When Donald Trump declared that he'd be imposing tariffs on imported steel and aluminum, it shook markets around the world and prompted many members of his own party to warn that he was liable to set off a trade war. Trump's response? "Trade wars are good."
That gives the impression that the president was making a deliberate, thought-out choice that would get him the result he wanted—in this case, retaliatory tariffs from Canada, which stands to suffer tremendously from Trump's move. But we already know that the decision was made on the spur of the moment, and NBC News points out there were no plans to inform Congress or international trade partners, no pre-planned remarks from the president, and no communications strategy. No one at the Departments of Defense, State, or Treasury knew that this was coming, and the meeting where Trump announced the tariffs never appeared on the president's official schedule, all of which suggests that there wasn't much planning by the White House. And now, NBC News also reports that Trump was actually motivated by something much more erratic than economic concerns: his temper.
A trifecta of events had set him off in a way that two officials said they had not seen before: Hope Hicks' testimony to lawmakers investigating Russia's interference in the 2016 election, conduct by his embattled attorney general and the treatment of his son-in-law by his chief of staff.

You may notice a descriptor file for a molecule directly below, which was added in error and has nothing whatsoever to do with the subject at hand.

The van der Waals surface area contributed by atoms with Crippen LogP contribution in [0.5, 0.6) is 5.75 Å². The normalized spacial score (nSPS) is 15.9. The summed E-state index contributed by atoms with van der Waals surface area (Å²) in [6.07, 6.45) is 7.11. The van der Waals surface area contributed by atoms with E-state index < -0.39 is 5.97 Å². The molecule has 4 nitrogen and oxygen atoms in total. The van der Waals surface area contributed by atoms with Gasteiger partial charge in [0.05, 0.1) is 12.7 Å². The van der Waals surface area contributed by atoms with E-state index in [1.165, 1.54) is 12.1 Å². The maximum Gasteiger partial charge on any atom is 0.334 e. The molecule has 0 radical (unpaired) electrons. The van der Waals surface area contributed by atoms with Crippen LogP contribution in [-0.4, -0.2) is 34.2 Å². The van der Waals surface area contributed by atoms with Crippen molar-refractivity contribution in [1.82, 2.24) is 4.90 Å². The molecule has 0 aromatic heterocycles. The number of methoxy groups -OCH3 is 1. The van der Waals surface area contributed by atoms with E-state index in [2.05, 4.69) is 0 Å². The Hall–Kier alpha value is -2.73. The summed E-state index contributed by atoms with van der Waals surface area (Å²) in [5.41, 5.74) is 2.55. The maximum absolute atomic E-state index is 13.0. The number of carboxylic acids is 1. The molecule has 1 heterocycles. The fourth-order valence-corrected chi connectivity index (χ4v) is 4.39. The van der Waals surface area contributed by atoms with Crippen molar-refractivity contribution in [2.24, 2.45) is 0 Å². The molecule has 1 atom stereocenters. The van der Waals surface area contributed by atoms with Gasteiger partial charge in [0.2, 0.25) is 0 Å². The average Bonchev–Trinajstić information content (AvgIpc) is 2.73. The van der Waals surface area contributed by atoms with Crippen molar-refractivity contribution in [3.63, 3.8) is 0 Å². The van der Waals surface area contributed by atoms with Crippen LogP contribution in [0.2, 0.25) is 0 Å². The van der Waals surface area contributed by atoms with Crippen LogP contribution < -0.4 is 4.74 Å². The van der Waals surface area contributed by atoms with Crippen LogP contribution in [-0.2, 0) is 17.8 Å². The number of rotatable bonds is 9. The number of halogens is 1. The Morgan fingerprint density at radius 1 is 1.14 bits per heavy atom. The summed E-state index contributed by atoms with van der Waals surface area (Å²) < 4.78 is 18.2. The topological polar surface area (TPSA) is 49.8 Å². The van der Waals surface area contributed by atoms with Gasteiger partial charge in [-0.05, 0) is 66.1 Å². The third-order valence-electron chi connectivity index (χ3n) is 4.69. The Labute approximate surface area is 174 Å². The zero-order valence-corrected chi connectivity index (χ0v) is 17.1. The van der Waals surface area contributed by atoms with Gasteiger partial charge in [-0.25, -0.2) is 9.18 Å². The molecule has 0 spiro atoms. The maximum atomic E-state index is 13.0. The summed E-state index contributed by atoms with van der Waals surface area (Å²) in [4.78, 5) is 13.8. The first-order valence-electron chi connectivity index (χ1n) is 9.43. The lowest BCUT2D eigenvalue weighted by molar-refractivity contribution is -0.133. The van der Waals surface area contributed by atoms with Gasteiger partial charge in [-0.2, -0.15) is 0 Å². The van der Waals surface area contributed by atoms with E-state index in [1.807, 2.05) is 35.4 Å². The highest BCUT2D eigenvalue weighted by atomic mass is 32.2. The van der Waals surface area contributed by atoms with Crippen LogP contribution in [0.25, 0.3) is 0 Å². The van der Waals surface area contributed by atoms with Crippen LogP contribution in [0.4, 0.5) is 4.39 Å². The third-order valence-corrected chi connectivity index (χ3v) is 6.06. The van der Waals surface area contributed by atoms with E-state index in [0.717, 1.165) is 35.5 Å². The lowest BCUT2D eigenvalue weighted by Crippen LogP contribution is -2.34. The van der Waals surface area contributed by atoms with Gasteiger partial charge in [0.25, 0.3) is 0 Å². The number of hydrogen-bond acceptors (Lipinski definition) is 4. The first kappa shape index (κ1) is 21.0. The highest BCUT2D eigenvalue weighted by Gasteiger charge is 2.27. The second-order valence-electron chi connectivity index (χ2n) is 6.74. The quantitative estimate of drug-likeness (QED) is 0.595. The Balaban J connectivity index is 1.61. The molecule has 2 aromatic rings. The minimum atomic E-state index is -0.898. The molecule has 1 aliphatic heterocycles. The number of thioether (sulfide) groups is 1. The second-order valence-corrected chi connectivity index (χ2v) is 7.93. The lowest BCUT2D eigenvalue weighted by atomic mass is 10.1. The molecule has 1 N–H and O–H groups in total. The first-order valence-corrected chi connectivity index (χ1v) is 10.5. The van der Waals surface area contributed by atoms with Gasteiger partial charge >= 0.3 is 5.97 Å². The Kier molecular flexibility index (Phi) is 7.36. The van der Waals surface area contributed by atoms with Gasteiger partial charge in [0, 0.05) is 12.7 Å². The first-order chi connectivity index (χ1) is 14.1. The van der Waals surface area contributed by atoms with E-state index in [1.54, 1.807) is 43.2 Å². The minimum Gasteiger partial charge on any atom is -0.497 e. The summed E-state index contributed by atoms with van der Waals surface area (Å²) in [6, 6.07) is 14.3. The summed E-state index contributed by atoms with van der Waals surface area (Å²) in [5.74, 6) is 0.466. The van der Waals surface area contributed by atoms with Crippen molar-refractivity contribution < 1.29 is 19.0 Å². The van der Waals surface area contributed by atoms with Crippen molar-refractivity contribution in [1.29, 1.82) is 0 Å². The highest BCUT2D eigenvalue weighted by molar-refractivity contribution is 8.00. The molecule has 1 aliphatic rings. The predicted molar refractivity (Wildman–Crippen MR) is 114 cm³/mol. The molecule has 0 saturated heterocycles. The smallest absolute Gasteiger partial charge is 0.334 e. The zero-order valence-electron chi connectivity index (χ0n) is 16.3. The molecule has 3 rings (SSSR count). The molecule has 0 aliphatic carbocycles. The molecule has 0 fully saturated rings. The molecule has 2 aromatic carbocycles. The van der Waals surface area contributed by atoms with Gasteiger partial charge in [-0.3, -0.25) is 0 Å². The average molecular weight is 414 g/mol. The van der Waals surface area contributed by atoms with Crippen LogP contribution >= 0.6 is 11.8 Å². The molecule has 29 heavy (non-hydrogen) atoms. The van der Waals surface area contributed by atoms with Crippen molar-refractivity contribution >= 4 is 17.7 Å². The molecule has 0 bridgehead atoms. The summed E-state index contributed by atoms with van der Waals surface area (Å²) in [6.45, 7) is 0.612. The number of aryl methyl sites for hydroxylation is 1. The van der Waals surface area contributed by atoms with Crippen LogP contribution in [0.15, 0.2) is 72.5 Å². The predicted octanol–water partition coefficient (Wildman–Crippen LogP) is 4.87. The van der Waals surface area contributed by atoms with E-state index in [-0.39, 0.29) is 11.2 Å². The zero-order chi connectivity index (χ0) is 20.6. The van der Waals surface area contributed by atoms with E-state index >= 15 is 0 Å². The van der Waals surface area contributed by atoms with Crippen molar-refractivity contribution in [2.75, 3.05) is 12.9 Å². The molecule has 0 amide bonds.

Trump, the two officials said, was angry and gunning for a fight, and he chose a trade war, spurred on by Commerce Secretary Wilbur Ross and Peter Navarro, the White House director for trade—and against longstanding advice from his economic chair Gary Cohn and Treasury Secretary Steve Mnuchin.
The word "unglued" comes up in NBC News' reporting from unnamed White House officials, which is usually not a word you expect or want to hear about a president. And as the stock market tumbled in the wake of the his announcement, Trump was said to be "furious," which does not inspire confidence that he'll suddenly start making better policies or at least, you know, sleeping on it before ordering far-reaching economic changes. We should probably just be ready for more impulsive, happiness-chasing decisions whenever someone related to the president is held accountable for once in their life.